Posted in Life stuff

It’s Okay, I’m Okay…

As authors and writers, we are used to rejection. It’s part of the gig. But each submission that comes back with a we read your piece and though it’s lovely, we won’t be using it message, does send some of down a path of self-mutilation.

No, not really mutilating ourselves, but our minds and sometimes our work. I’ve had pieces rejected by one place only to have those same pieces picked up by another place soon after. I have the same piece rejected over and over while only giving rights to publish an accepted piece once. I know I am not the only writer to look at my work after feedback and say, well, of course, it was rejected. It’s shit. Utter shit. Was I drunk and desperate when I hit the submit button?  And I’ve had good pieces that for the life of me I can’t figure out why I’m stuck reading others’ utter shit while mine is sitting in some recycle bin.

The reality is the grass is often greener after some time and space from a piece of creative work. I submitted to an anthology a few months ago. I disliked my piece, didn’t have the time to work on it as I should have, and even more, I knew all of this when I turned it in but still took a chance. While rolling that dice and calling on red, it feels so good…the risk, the chance, the wondering what could happen. And then when you hit the wrong color and the wrong number, you lose. That’s it. Plain and simple.

Loser.

For this particular submission, there were about a thousand entries, and remember, I knew mine needed work. I didn’t even like the title. But when the announcement of winners came back and I wasn’t on it, it was sad. Even though I knew all I knew, I was disappointed.

Just that. Disappointed.

You see, it doesn’t matter if we expect it coming, rejection isn’t fun no matter how you roll the dice.

So, I’m here to lift you up and to remind myself: It’s Okay, I’m Okay.

Rejection from a person, from a spouse, from a lover, from a co-worker, from a boss, from a friend who chose to do something besides hanging with you, from anyone judging your creative work sucks. But it’s okay.

You’re okay.

I’ve been learning a lot about control lately and how our emotions control us instead of us controlling our emotions. Don’t assume you are not of value because someone said no to you. And ask yourself, if that same no keeps happening, is this someone you want in your life anyway? If I keep submitting the same piece to the same editor, should I expect a different response one day? If we keep asking the same friend for a cup of coffee at the same shop feeling rejected each time, should we be looking into asking someone else or asking if coffee is not what our friend enjoys?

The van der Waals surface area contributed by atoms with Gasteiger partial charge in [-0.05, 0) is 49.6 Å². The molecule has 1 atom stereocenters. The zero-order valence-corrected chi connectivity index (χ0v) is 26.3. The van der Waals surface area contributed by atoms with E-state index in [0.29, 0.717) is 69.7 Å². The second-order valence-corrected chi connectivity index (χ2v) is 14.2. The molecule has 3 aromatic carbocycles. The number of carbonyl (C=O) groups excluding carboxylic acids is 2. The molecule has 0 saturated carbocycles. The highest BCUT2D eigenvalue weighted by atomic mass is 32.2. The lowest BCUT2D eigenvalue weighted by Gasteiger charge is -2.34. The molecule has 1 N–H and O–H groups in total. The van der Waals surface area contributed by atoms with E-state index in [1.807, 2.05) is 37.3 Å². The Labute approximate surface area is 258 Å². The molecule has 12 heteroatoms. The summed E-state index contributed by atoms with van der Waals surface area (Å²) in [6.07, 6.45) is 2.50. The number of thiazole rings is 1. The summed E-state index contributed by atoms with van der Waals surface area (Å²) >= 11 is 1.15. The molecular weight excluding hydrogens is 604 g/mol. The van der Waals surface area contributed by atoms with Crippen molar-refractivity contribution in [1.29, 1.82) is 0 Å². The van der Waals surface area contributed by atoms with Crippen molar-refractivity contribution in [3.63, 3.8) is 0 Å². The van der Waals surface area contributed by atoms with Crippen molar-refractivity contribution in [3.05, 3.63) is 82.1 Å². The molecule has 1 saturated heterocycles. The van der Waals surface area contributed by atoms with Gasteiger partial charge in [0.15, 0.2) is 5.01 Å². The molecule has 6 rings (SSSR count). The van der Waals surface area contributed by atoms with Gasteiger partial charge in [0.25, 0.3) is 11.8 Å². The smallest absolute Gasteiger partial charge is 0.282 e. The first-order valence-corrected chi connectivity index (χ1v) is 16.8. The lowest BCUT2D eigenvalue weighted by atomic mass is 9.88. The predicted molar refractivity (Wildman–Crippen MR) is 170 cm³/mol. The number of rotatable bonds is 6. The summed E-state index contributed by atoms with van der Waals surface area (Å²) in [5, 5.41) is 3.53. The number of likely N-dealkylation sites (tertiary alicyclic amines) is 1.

Rejection doesn’t always mean we are horrible at what we do. Sometimes it just means we are not a good fit for what we want to give. Learn to be a better fit. And never give up on your dreams. It’s Okay. I’m Okay. You’re Okay. We are all Okay.

Keep believing and understand if you have heard no recently, it’s okay. If you’ve said no recently, it’s okay. Really, it’s okay.

 

 

Posted in Life stuff

Never Underestimate Your Power

My favorite high school teacher passed away on Friday, July 13th. If you knew him, you’d likely think he chose this date for his own demise, even if only because we’d say it was so.

I have some of his writing I’d like to share at some point, but I can’t just yet. I cannot yet read it out loud without crying.

But I wrote this in his honor.

In memory of Hugh Scanlan:

In the blink of an eye, it passes. Life. Like the mist on the lake water, it glides over moving with grace and speed until light fills its spaces and darkness lifts. As we go about our day-to-day chores, as we laugh and cry, time passes without regard to our thoughts, our stresses, our worries, or the moments we’d like to revisit.

The sun set on us all at one time, and though I’d like to think my sun is at high noon, we never know just when gravity might cause it to fall straight from the sky crushing us with the weight of overwhelming loss.

My sun is setting. So is yours. I’ve buried the suns of loved ones for years without a question as to how I would carry on. Because we just do. We carry one day in and day out. We move forward, we move past, we move ahead sometimes tripping over our own lives, our weaknesses dropping us to the ground in moments we haven’t the strength to carry, and we get back up wondering how we survived, checking our sun in the sky for the slightest movement. But that’s the thing. Its movement is so slight we don’t notice it. Like watching a baby grow, we don’t see its occurrence, only acknowledge it has occurred.